After these preparation, Naoie Ukita made total attack to Kanagawa castle. Mototeru Matsuda and Motokata Matsuda desperately resisted at Kanagawa castle, but Mototeru was shot by Ukita army, then Motokata left Kanagawa castle and tried to escape but was found and died in the melee. Daughter of Naoie who heard her husband was killed by his father killed herself and followed his husband. As such, Matsuda clan had a history over 300 years disappeared from history.

After the fall, Naoie Ukita continuously used Kanagawa castle as an important front base to protect Okayama basin, toward Mimura clan at Bicchu Matsuyama castle or his former master Uragami clan at Tenjinyama castle. Later when Ukita clan conflicted with Mouri clan, Kanagawa castle became the front against Mouri clan which suppressed Ukita clan from north and west. Naoie Ukita and his son Hideie Ukita (1572-1655) reformed Kanagawa castle into a modern one.

Structure of Kanagawa castle

Kanagawa castle spreads over T letter shaped ridge consist of main body at vertical line and two outer area at both side of horizontal line, faces northwest. Central area of the castle is a rectangular area of 60 meter long and 20 meter wide, which is protected by clay wall and has a Masugata style complex gate with folded path and barrack gate at its southeast edge.

Whole side wall of central area might be guarded by stone walls, and at the below of northern line there is a huge hole of well which is about 10 meter diameter. Many pieces of stone are scattered around the area, and this might be the sign of destruction at the abolition. At the southwest of central area, there is the secondary area of 200 meter long and 40 meter wide, which is separated into upper layer and lower layer by stone walls and had the main gate at its southeastern edge.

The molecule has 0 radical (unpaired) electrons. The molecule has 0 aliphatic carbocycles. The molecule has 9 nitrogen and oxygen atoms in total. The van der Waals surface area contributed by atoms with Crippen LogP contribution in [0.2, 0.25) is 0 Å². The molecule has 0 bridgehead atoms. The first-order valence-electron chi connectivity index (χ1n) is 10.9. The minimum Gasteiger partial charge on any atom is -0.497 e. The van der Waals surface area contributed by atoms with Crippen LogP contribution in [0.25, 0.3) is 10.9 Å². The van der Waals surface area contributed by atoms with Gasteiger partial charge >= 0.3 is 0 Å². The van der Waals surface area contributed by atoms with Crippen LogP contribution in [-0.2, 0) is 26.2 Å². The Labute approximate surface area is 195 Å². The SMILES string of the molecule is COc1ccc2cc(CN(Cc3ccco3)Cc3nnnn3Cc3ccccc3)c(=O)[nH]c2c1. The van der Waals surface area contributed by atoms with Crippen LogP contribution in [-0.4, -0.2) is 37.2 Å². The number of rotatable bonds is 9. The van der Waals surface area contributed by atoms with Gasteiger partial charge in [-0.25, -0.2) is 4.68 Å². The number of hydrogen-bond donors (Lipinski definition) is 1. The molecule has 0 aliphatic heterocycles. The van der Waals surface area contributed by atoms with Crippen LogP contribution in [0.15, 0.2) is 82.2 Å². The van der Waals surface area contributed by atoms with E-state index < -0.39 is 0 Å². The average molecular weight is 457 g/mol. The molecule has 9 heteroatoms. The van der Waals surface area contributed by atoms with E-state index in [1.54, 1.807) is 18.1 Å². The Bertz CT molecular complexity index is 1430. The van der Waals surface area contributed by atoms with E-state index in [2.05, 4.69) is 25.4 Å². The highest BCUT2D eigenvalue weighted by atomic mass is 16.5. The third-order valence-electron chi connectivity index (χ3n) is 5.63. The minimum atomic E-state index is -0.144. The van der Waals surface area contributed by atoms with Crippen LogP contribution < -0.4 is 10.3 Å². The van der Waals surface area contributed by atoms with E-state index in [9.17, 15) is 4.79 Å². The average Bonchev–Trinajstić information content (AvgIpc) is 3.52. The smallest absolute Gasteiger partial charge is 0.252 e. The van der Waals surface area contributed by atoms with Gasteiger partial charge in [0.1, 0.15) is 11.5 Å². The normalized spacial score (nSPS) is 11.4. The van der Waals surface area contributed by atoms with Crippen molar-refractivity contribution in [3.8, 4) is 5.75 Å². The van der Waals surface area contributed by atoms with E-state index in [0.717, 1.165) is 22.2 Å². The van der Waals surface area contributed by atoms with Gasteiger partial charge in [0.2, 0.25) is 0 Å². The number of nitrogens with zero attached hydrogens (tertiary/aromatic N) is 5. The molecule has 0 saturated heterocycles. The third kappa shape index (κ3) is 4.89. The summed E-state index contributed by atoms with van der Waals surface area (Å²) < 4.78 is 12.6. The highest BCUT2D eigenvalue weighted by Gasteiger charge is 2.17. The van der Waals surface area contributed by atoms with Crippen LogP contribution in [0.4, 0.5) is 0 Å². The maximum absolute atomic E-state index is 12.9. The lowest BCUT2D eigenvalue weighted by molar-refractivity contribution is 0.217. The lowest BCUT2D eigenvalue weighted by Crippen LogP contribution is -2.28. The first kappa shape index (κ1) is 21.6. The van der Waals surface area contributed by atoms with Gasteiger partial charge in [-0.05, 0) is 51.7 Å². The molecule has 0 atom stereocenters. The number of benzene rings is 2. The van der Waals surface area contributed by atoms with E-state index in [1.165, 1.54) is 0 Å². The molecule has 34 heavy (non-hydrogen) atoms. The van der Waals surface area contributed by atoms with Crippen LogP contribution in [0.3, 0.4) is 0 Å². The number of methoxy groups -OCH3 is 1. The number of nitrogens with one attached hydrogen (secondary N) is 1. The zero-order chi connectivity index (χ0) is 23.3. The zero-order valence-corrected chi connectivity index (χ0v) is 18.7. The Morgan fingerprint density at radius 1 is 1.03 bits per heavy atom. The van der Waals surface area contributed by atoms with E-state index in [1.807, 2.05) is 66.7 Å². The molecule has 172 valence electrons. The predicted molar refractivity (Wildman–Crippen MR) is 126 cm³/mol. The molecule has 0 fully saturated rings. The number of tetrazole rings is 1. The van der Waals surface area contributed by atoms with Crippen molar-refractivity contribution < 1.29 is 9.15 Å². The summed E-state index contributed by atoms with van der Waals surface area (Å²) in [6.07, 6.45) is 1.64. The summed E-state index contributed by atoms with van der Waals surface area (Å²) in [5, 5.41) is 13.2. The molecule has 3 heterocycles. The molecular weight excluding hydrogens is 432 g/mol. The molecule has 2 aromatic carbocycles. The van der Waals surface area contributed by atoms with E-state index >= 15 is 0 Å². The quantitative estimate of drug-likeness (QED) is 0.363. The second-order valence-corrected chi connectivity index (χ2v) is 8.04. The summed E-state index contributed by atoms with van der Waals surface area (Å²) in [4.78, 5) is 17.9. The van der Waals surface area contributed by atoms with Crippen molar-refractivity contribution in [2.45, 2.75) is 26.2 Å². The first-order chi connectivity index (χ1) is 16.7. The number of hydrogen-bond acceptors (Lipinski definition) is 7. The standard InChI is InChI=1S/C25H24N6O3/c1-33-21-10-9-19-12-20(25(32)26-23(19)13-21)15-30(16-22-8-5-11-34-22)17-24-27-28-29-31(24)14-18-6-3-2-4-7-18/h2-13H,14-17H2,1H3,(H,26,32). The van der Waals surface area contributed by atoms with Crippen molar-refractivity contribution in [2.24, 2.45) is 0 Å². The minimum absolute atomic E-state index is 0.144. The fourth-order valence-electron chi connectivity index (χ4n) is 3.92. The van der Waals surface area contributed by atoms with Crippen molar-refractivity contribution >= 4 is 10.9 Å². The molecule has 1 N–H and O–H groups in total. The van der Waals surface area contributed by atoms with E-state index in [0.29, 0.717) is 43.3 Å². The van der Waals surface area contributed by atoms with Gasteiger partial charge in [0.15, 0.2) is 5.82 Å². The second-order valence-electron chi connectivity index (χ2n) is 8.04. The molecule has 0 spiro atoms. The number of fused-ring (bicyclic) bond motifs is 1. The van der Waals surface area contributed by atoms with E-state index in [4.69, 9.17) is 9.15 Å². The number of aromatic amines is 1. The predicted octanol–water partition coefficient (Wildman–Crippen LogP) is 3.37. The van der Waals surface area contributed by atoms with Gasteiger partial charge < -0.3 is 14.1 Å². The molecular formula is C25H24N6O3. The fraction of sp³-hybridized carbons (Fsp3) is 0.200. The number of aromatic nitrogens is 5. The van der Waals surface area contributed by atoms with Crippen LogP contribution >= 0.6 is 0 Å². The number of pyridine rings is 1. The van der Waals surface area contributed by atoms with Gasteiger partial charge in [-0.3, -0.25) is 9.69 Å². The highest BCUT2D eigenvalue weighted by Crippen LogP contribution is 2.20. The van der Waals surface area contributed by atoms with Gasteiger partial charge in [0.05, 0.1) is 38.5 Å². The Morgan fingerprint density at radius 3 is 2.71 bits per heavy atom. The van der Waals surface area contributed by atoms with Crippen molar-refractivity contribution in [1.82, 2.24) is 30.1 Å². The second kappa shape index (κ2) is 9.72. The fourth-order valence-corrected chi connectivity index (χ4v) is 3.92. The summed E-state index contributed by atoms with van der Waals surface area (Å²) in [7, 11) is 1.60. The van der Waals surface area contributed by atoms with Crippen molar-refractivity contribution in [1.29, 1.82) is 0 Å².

At the north of central area, there is Kitanomaru area which consist of several terraces. This area keeps the atmosphere of Matsuda clan, and separated from backside mountain by combination of two deep dry moat. On the other hand, Dorinjimaru area at the southwest of central area was the main route from hillside, and used as a temple at Matsuda period or residence of the lord at Ukita period. Well shaped terrace and line of stone wall shows reform at Ukita period. 

Total size of the castle reached to 500 meter long and 400 meter wide, and even though smaller than Tenjinyama castle or Bicchu Matsuyama castle which are extraordinary huge ones, size and structure of Kanagawa castle is the first class medieval castle of the area.

Afterward of castle

Ukita clan held Bizen province including Kanagawa castle by 1600, but as a result of the battle of Sekigahara their territory was confiscated. Hideaki Kobayakawa (1582-1602) who held Bizen province kept Kanagawa castle and Shimotsui castle as branch castles other than his main base Okayama castle. Hideaki placed his important retainer Masashige Inaba (1571-1628) as a commander of Kanagawa castle, but later Masashige left Kobayakawa clan.

Soon Kobayakawa clan became extinct because of the death of Hideaki, then Ikeda clan which was the lord of Himeji castle moved to Bizen province. Kanagawa castle might be abolished by Ikkoku Ichijo Rei (one domain one castle rule) placed in 1615, but later Ikeda clan built administrative office at the side of Shiroyama mountain.

Now all building was lost but shape of the castle well remain on the mountain. Large and shaped stones which are wreck of stone walls are seen here and there of the castle, and along with slightly remaining stone walls, it brings the image of former magnificent shape of the castle. Matsuda clan and Kanagawa clan ended their history just one step away from survival, but ruin of Kanagawa castle tells memory of lost clan and castle eloquently until now.


15 minutes walk from JR West Tsuyama-sen line Kanagawa station to hillside entrance at the backside of Myokakuji temple. 15 minutes drive from Sanyo-Jidoshado Expressway Sanyo interchange. 30 minutes walk from hillside to hilltop castle.

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Pictures (click to enlarge)